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‘If you don’t, we won’t either.’
That’s the agreement the Saudi and Iraqi government found on the matter of executing prisoners each is holding from the other country.
Arab News reported Friday that government officials of both countries came to a consent, at least in principle, to put executions of Saudi and Iraqi prisoners on death row on hold. This ‘in principle’ agreement reportedly will last two months until a final agreement to swap prisoners is reached. Currently, there are 138 Iraqi nationals imprisoned in the Saudi Kingdom, most of whom were charged with involvement in terrorist operations. Eleven Iraqis were sentenced to death. SEE THE REST OF THIS POST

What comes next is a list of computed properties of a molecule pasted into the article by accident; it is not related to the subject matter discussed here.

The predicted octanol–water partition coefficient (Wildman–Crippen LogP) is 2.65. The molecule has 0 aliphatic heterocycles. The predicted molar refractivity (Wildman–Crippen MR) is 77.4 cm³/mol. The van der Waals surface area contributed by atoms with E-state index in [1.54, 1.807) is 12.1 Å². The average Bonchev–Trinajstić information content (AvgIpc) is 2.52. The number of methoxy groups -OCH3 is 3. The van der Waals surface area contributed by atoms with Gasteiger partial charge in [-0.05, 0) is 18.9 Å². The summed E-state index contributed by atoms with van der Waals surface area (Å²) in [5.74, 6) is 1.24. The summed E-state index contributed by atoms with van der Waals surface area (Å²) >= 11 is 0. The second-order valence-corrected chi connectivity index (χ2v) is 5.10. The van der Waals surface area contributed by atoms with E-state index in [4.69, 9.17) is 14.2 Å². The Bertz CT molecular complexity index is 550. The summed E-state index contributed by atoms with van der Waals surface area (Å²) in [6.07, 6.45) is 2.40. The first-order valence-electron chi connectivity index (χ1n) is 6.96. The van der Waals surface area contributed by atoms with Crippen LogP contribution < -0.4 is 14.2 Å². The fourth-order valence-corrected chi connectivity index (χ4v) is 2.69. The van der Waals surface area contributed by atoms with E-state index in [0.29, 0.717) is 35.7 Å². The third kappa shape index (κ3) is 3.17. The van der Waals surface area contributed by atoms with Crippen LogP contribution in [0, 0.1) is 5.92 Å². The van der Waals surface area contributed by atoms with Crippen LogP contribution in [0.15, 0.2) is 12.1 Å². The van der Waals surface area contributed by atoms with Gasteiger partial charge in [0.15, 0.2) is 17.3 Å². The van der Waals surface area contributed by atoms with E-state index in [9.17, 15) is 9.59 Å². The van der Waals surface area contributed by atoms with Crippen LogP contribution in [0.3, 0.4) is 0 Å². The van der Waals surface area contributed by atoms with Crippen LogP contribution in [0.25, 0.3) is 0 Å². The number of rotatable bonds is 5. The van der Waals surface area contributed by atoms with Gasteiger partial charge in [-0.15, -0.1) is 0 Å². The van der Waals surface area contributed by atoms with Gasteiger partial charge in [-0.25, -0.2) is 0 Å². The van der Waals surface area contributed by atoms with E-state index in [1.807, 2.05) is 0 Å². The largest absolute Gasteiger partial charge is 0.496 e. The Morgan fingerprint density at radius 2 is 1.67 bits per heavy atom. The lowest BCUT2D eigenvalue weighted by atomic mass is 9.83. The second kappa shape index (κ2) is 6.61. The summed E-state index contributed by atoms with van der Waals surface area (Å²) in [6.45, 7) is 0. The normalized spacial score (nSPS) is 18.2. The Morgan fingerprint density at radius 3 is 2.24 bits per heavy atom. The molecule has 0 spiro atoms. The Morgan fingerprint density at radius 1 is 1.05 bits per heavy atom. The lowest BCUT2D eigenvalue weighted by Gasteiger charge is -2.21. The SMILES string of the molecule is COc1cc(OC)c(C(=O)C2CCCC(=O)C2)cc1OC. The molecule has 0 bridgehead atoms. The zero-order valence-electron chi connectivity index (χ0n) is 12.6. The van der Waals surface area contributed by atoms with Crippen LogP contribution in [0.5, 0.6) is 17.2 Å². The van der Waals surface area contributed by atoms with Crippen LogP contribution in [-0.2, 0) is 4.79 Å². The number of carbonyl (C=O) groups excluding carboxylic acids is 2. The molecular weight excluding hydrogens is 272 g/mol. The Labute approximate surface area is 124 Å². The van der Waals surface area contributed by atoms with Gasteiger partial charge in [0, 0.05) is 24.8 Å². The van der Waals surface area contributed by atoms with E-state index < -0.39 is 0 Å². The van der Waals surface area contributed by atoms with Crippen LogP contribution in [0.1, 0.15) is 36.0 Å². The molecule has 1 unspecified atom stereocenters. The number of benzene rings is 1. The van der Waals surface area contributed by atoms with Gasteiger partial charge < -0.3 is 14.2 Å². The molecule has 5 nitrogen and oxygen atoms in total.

If you were detained abroad, would you want to be guaranteed access to help from your Embassy? Of course you would.
Last week, the Senate Judiciary Committee heard testimony from officials at the Department of Justice, the State Department, prominent constitutional lawyers, and Clare Gillis, a journalist who spent 44 fearful days detained in Libya, in support of the Consular Notification Compliance Act, legislation introduced earlier this summer by Senator Patrick Leahy of Vermont.
This bill enlists state law enforcement officials and federal courts to comply with a 2004 International Court of Justice (ICJ) ruling, known as the Avena decision, which ordered the U.S. to remedy its failure to inform 51 foreign national death row prisoners of their right to access their consulate “without delay”. This right is specified by the Vienna Convention of Consular Relations (VCCR), which became U.S. law in 1969. One of the 51 men, Humberto Leal, was recently executed by Texas as Leahy presented his legislation.
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